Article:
- phoenix (n.)
- Old English and Old French fenix, from Medieval Latin phenix, from Latin phoenix, from Greek phoinix, the mythical bird of Arabia which flew to Egypt every 500 years to be reborn; it also meant "the date" (fruit and tree), and "Phoenician," literally "purple-red," perhaps a foreign word (Egyptian has been suggested), or from phoinos "blood-red." The exact relation and order of the senses in Greek is unclear.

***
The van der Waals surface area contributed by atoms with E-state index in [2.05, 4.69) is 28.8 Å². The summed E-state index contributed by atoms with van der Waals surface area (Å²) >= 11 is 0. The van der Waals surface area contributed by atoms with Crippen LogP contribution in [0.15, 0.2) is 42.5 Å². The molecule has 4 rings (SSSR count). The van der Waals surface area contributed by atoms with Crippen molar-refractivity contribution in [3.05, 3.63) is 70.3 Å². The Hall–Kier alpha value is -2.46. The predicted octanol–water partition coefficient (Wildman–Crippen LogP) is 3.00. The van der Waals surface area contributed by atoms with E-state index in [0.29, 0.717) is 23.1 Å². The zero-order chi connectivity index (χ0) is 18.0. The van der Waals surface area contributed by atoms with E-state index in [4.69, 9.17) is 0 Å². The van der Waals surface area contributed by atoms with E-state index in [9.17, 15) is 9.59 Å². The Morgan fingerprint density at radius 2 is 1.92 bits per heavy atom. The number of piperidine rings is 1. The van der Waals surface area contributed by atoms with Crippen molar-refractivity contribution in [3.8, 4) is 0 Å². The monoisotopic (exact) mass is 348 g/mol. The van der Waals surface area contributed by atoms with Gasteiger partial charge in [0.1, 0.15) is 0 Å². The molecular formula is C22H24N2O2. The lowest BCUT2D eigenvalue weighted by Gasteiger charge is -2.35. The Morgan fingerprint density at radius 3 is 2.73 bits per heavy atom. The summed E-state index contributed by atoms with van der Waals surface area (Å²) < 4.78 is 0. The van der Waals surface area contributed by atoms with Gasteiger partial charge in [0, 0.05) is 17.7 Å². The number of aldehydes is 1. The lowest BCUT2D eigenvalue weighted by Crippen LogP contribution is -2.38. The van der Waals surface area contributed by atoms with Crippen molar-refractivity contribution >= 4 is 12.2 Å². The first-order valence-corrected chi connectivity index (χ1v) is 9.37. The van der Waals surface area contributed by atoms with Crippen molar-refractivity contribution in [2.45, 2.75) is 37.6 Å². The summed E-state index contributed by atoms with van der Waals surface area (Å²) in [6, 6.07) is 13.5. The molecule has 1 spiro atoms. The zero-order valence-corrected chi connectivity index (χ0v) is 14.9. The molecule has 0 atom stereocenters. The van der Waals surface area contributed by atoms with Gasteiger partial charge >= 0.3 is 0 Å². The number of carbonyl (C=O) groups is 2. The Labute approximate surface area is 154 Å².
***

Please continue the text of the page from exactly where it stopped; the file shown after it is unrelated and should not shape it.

Ðone wudu weardaþ wundrum fægerSpelling assimilated to Greek 16c. (see ph). Figurative sense of "that which rises from the ashes of what was destroyed" is attested from 1590s. The southern constellation was among those added to the map 1590s by Flemish cartographer Petrus Plancius. The city in Arizona, U.S., so called because it was founded in 1867 on the site of an ancient Native American settlement.
fugel feþrum se is fenix hatan